There is one drawback with this implementation, we need one pool for each kind (or type) of object we want to be poolable. With some more code we can have a jack-of-all-trades pool which can create any kind of object. ShadingZen has an specialized pool that creates rendering task of any type (assuming they inherit from RenderTask), the code can also be found here.

A 3d rendering engine is huge loop creating and destroying objects, thus reusing some of them will make a huge difference on mobile platforms.

Happy coding!

Android Game Development Tips&Tricks

Kill the bugs

Kill the bugs

It has been several months since I first thought I should post here some of basic tips and tricks on android development, specifically game development. Sadly I have almost no free nowadays. But here it is, a new blog entry I hope I can expand into a little series. Everything posted here comes from my own experience developing ShadingZen, an open source 3D Engine for Android

This is all about java, dalvik and you. We well talk about java development and what little tricks you can do to make your game shine (ok maybe not shine, that depends on your graphics people, but to go faster and avoid slow downs). If you follow me on twitter you may recall me saying dalvik GC is slow…oh well, I was wrong, it is not dalvik but the mobile environment what is slow. If you don’t believe me, create a jni example and put a delete inside a loop, then profile.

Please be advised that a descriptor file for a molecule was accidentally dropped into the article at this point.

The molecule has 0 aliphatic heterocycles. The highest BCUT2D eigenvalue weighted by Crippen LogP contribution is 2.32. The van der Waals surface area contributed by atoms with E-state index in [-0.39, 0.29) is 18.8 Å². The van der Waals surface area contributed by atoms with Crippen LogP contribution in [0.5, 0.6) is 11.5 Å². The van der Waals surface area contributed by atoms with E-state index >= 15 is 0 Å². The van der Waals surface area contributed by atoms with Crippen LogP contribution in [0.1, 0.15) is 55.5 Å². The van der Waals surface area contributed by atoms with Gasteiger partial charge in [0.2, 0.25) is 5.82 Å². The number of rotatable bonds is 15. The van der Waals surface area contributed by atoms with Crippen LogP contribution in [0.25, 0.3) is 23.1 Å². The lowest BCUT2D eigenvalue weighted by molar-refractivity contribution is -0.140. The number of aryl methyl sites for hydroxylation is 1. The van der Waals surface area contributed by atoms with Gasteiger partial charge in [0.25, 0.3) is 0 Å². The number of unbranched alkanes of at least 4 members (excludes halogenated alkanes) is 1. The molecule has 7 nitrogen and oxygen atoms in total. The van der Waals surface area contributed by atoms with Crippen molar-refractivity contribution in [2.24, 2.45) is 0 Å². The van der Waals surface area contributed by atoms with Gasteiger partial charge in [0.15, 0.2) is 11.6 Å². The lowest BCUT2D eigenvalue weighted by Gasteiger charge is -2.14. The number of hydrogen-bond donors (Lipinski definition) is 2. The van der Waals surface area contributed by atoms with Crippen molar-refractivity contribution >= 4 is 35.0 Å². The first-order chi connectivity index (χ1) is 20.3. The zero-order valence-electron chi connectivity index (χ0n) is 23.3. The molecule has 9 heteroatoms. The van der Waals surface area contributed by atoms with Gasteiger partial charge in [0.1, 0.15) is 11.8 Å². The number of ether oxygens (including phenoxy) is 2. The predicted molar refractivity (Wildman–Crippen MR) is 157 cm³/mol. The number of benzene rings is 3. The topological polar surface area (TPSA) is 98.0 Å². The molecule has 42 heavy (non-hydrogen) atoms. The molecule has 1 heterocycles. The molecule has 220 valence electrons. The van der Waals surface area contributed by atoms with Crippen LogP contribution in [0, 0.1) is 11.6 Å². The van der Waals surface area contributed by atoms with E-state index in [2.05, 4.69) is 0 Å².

Lastest versions of dalvik have done a huge leap towards a good-performance-all-around-vm. For gaming it was critical to release a non blocking garbage collector, prior to version 2.3 (Gingerbread) used to pause the whole application for more than 10ms. Let’s do some simple math: for a 30fps animation you need to rendering one frame in 33ms aprox. If the garbage collectors hits in, your animation will suffer.

Ok, so the garbage collector works as intended. so why do still need to use tricks and put more thoughts on the whole thing? Well….it is a mobile, all those Hires bitmaps need to be deleted and created during your application, if you do this very often, it is going to be slow, no matter what. This leads us to the number one tip, don’t allocate memory if you don’t need to.

1. Measure

A claim that something is slow need some proof. You need to start benchmarking your gameloop from day 0 of development and be sure nothing breaks your desired frame rate. A good resource for benchmarking is Caliper.

2. Avoid Allocating Memory